A few months ago we added support for using RescueTime’s Alert notifications within Zapier, a service that helps people automate their favorite web apps.
We found that it was really, really useful, so we’ve added two additional triggers and an action to the RescueTime app on Zapier. These improvements will open up a bunch of new ways to use RescueTime with outside apps.
Daily summaries – daily rollup reports to use in your zaps.
This will make it easy to do things like:
- Create a personalized daily email report showing only the metrics that really matter to you.
- Create a notice when a certain percentage of your time is uncategorized. This notice could be delivered as an email, or an item added to your favorite to-do list such as Trello. Zapier supports over 300 different services, so there are a lot of possibilities here.
- Create a percentage-based alert for any major category. This will let you keep an eye on how much time you spend on certain activities relative to the overall amount of time you have logged that day.
Note: Daily summaries are available to all RescueTime users, new reports become available each day at midnight in your local timezone.
Highlights – a running log of your accomplishments
RescueTime makes it easy to log notes about what you’ve accomplished each day. These are called Daily Highlights, and they can add important context to the application and website time that is logged automatically. Spend 6 hours coding one day? You can annotate that day so it’s more obvious what you got done during that time.
You can now create zaps to automatically log highlight messages when meaningful actions happen in your other systems. This can make logging your status completely effortless. We’ve been using these a lot internally and it’s really made the quality of our weekly status meetings go up by about 1000%.
Some examples of things you can now do:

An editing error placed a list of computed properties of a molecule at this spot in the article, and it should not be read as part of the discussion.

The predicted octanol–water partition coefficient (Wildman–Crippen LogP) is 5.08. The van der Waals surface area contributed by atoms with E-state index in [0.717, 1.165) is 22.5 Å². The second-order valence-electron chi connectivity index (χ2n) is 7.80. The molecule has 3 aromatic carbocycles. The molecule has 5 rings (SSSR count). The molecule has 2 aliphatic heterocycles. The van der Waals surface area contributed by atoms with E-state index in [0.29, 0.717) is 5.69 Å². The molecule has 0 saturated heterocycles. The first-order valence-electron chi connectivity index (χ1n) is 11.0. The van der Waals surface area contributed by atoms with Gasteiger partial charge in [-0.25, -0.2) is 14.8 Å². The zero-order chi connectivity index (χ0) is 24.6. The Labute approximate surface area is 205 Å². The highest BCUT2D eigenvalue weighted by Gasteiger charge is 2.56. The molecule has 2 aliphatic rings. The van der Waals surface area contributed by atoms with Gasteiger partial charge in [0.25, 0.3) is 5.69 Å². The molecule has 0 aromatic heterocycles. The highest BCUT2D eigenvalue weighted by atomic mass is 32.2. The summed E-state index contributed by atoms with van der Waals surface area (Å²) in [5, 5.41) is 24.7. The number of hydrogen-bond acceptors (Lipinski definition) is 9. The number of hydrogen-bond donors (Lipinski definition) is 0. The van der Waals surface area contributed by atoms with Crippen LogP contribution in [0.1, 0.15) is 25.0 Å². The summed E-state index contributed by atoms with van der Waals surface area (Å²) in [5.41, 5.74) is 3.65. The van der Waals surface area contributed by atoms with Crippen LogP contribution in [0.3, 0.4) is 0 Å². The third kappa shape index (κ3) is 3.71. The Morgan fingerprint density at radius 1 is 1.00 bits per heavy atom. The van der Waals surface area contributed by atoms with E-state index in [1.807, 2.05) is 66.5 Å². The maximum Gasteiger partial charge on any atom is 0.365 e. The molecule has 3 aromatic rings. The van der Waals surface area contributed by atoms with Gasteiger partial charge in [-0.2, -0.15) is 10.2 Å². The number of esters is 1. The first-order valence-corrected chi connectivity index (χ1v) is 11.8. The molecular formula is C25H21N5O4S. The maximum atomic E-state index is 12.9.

- Log your GitHub commit messages as highlights. This one addition made the biggest difference for the developers on our team. Basically a part of our existing workflow – GitHub commits – was made more valuable by putting the data into a new place.
- Keep a record of the meetings on your Google Calendar in your highlights list. Meetings can have a big impact on how you spend your time, so it makes sense to keep a record of them. It’s easy to import your Google Calendar events as daily highlights.
- Log a highlight when new blog posts are published. If you work in media and need to keep a record of your posting progress, this makes it simple. This can be done in a zap via an RSS feed or by connecting your WordPress account to Zapier.
- When a Trello card is dragged to the “done” column, log a highlight. This pretty much transformed how I use Trello. It was already a great way to manage what I needed to do, now it’s also a great reporting tool that shows me what I got done.
- Log checkins on Foursquare as a highlight. I really wanted to understand how my coffee intake affects my productivity, so I started logging any checkin to a coffee shop on Swarm as a highlight. Now I can see just how much of a caffeine addict I am.
Some people already have another application where they keep track of their accomplishments, so we also added the ability to broadcast highlights entered in RescueTime to other applications. For example, you may want to keep your ‘dones’ list in iDoneThis in sync with your RescueTime highlights. Or perhaps your team uses a tool like Yammer, and you may want to post a status message whenever you log a new highlight. For us, we send highlights to our “what’s happenin” room in HipChat.
Note: Highlights are a part of RescueTime Premium, to use them you will have to have a premium subscription.
We’re really excited about these new additions, and hope you find them as useful as we have. We would love to hear what you think in the comments. If you’d like to read more about these updates, check out the post about it over on the Zapier blog.
If you aren’t using RescueTime yet, getting started is easy. Just sign up and you’ll be logging time in less than five minutes.
The ability to block distracting websites is one of my favorite parts of RescueTime Premium. It’s so easy to keep bouncing over to momentary distractions when I’m trying to stay focused, and if I’m not careful it can eat up my whole day. At best, work that I’d like to plow through quickly and be done with ends up taking three times as long because I can always think of several things that I’d rather be doing at any given moment. Being able to put up a wall and just block out all those alternatives is a great way to offload my willpower to the computer so I can devote my brainpower to actually getting my work done.